from Spleen


M. came into the office this morning, worked quietly for an hour, and then suddenly announced to G. (who sat in the cubicle next to her) that she got married yesterday. The news spread like a virus, until people stood up from their desks beaming at her from across the room, congratulating her and asking questions. She was then given the rest of the day off


For a long time we didn’t realize we were living under water; now that we know, no effort is being spared to rectify the situation


There was a moment of absolute weightlessness before the bus moved—I hung there, frozen in the act of bending forward to remove my backpack before sitting down. Then the bus moved, and I was poured into the lap of a young woman, who smiled faintly at my apology


The couple, seated together at a small table with an astonishing array of food between them—sodas, carrots, salad, bagels—both eating and looking down into books, not speaking. But when something amusing came up from one of the books, it passed through both of them simultaneously, in identical expressions, small smiles that pointed not at each other but down


She notices her from across the aisle on the bus.


The other one, who’s been eating an apple, acknowledges this address grudgingly, as though roused from sleep. They begin to talk, leaning to see each other through a forest of arms and legs. Both girls are frumpy, hippie types, hair greasy, voices full of “like” and “yeah.” The first croaks yeah, the second responds with a bloated, weary yeahh; gradually they’re drawn into a rhythm, searching for something to talk about: a friend’s new band which had played at the Tip Top, another friend who’s driving out from Ohio for the summer—“So we’ll have some wheels…” Immediately this friend takes on a life of her own, I picture her driving the interstate in the colorless light of dawn, cruising the plains into Iowa, then pointing her car into the sun’s long shadows through Nebraska and Colorado. She seems infinitely more sensible to me than these two, more down to earth, better groomed, simply because she’s from somewhere else and “has never been to California.” Yet with chagrin I see her arrive, and let her jeans grow threadbare, and her hair go unwashed, a greasy nest of barrettes and blackened roots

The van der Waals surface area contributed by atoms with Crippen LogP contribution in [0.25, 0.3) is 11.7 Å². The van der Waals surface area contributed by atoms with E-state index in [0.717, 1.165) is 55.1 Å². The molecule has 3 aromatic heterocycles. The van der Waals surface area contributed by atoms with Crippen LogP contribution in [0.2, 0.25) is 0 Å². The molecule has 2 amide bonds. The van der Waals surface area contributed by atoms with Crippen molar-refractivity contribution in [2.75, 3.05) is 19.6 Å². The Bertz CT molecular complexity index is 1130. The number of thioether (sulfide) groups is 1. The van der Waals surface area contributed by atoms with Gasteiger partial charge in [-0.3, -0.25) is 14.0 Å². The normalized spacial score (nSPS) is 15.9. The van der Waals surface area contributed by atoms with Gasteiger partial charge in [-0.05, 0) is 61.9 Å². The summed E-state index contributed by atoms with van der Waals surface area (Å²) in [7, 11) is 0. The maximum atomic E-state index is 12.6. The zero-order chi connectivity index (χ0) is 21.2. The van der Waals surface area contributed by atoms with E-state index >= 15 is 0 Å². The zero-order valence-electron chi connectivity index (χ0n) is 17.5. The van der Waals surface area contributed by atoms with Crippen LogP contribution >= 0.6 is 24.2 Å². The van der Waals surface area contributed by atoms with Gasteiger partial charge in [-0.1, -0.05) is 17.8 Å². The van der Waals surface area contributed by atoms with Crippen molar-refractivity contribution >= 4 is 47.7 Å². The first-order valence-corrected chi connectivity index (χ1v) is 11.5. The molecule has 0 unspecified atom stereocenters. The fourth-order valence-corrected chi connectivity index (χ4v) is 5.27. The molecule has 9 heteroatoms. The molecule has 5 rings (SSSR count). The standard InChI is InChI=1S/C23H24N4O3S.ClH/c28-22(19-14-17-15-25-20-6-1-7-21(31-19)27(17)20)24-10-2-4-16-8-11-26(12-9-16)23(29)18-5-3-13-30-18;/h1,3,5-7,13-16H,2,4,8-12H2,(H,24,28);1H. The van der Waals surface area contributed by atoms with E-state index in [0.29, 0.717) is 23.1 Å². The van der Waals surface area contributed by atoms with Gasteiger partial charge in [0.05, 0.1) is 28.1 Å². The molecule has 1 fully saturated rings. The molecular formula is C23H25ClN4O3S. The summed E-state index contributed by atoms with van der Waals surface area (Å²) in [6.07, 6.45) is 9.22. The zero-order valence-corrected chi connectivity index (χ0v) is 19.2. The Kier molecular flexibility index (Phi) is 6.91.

The waiter prepared the two salads on little plates, shredded greens and carrots smeared with dressing, and then, somehow holding them in one hand, with the other he slipped a spoon carefully into a full glass of wine, skimming something off the surface

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